Destiny 2 has been fighting to keep its players for some time. In their second expansion, Warmind, the biggest question was whether Destiny 2 could tempt people to come back to her. This expansion is more geared towards hardcore gamers, offering challenging endgame activities and a slower, more challenging level to get there. If you are not interested in these things, there is not much to see next to the same Destiny 2 activities.
Warmind's campaign consists of a handful of missions and takes about one and a half hours to complete. If you have not played Destiny 2 since Curse of Osiris, it's easy to jump back. I started out at 310, painting minimally to keep up with the recommended level of each mission. It remains a welcome relief from Destiny's punishing pace, where dropping a couple of weeks took a few more weeks of intense grinding just to catch up.
Like most story-centric activities in Destiny 2, Warmind's campaign justifies enough to justify counter-attacking and lets you fill in the rest , This can work really well, but in Warmind many seemingly important things are packed in no time. a buried Golden Age research facility, new information about Rasputin, a crazy mighty spear, and suddenly a huge worm to kill. It's not that these things are not interconnected, but there's no time to absorb anything before you're in final combat, and it's disappointing.
Individually, the different components of Warmind are actually kinda cool. The Valkyrie Spear can kill swarms of enemies in a very satisfying throw, and the fight against a giant, snake-like monster is just fun for the spectacle. The new ally, Ana Bray, is almost interesting – she is related to Clovis Bray, a historical personage in the story of fate, and can speak with Rasputin – but she does not have enough time to develop into something substantial. Although Warmind is an extension of a hyper-intelligent AI that's been around since the first game, it feels like it's just the building blocks to an exciting story.
For relaxed Destiny 2 players, the more accessible activities are a great way to test the new changes to the exotic weapons launched during the expansion. The 1.2.0 update is available even if you do not have Warmind, but at least it's nice to have a reason to try the exotic buffs. My personal favorites are the Graviton Lance, which now fires a two-round burst with a stronger and more satisfying explosion on impact, and Riskrunner, which inflicts more damage when the Arc-buff is active. They actually feel like true exoticists now and are therefore worth booty, so much so that the changes steal Warmind's thunder.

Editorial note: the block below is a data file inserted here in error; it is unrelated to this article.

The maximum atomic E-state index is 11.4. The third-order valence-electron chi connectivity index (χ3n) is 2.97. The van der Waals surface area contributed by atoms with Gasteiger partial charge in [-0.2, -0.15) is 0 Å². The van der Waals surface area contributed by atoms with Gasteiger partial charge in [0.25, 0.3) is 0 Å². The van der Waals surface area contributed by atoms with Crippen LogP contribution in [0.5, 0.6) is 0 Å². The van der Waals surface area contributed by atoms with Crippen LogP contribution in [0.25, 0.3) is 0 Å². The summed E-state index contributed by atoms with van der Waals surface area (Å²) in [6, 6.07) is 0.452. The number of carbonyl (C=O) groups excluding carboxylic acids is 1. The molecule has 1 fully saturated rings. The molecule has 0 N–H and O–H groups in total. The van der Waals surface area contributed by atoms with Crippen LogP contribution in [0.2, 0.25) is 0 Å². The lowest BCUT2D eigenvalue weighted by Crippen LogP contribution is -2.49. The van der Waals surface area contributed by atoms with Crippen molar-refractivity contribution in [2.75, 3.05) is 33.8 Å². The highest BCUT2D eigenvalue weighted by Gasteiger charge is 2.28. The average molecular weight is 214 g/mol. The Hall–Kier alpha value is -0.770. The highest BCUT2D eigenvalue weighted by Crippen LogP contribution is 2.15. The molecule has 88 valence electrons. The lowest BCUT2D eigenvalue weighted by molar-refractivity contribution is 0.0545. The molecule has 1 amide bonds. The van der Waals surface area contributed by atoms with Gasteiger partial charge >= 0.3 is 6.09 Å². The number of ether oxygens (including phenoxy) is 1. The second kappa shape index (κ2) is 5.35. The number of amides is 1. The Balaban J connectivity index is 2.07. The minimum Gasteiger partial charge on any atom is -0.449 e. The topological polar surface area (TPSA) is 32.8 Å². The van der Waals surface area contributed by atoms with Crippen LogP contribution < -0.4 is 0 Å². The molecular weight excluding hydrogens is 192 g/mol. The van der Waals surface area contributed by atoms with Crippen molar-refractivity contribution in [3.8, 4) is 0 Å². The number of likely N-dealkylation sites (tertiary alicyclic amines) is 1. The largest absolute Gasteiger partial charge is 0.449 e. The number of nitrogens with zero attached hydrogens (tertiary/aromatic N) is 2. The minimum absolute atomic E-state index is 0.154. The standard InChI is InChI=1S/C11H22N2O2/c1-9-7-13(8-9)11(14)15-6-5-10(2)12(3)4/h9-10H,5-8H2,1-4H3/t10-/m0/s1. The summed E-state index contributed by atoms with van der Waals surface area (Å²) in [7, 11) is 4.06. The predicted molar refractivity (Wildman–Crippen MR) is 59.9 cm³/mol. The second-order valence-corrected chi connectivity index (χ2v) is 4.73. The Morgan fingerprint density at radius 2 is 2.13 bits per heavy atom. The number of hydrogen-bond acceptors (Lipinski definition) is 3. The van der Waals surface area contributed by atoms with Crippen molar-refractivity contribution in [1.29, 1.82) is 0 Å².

Two story missions by Warmind are disappointingly used as Strike, as in Curse of Osiris. The addition of Nightfall-style modifiers to Heroic Strikes makes them at least more difficult, but the loot reward for their completion is not up to the challenge – weapons and gear fall by 340 points, which will be exactly in your place when you finish the story , The new cap is 385, leaving a big gap between the "simple" content and the final that could have been filled with mediocre Heroic Strike rewards. Overall, the middle section of the extension is unfortunately pretty empty to motivate you to move on.
The new target, the polar ice caps of Mars, is about the size of Io. In addition to the new adventurous and lost sectors, Mars has new secrets to hunt in the form of sleeper knots. They are primarily for other tasks, but they can be fun and a good excuse to explore them. Mars also offers a new activity, Escalation Protocol. It's kind of like a public event where everyone in the area can participate, but it's much harder to throw waves of high-level hive on you. From the first week on, it's basically impossible to complete it, which makes it a nice achievement to do more in the late game. So far, Escalation Protocol is the most intriguing in Warmind – I really want to level enough so I can see what happens and what kind of loot I can get.
It feels as if Warmind has a slower burn than vanilla fate 2 or curse of Osiris. For example, to get the Exotic Fusion Rifle Sleeper Simulant, you'll need to complete a time-consuming, multi-level quest that runs both Heroic Strikes and Escalation Protocols. In the end, the challenging new Raid Lair is a great incentive to boost your power level. Grinding alone will probably keep the most dedicated players busy for a bit, and finding and implementing a sensible strategy once you've actually brought it into the battle toll is, as always, a reward in itself.
Whatever it is, we've already focused on reaching the level cap and completing any late-game activity. Warmind does not offer many draws for you. The only reason to do anything is to ascend or get new loot, and this may take you a while to deal with. How busy depends on your patience in grinding and your desire to jump through each hoop to get there. This barren intermediate level – if you've mastered the story and have to grind 20 or 30 power levels to reach the final – is a very easy place to lose steam.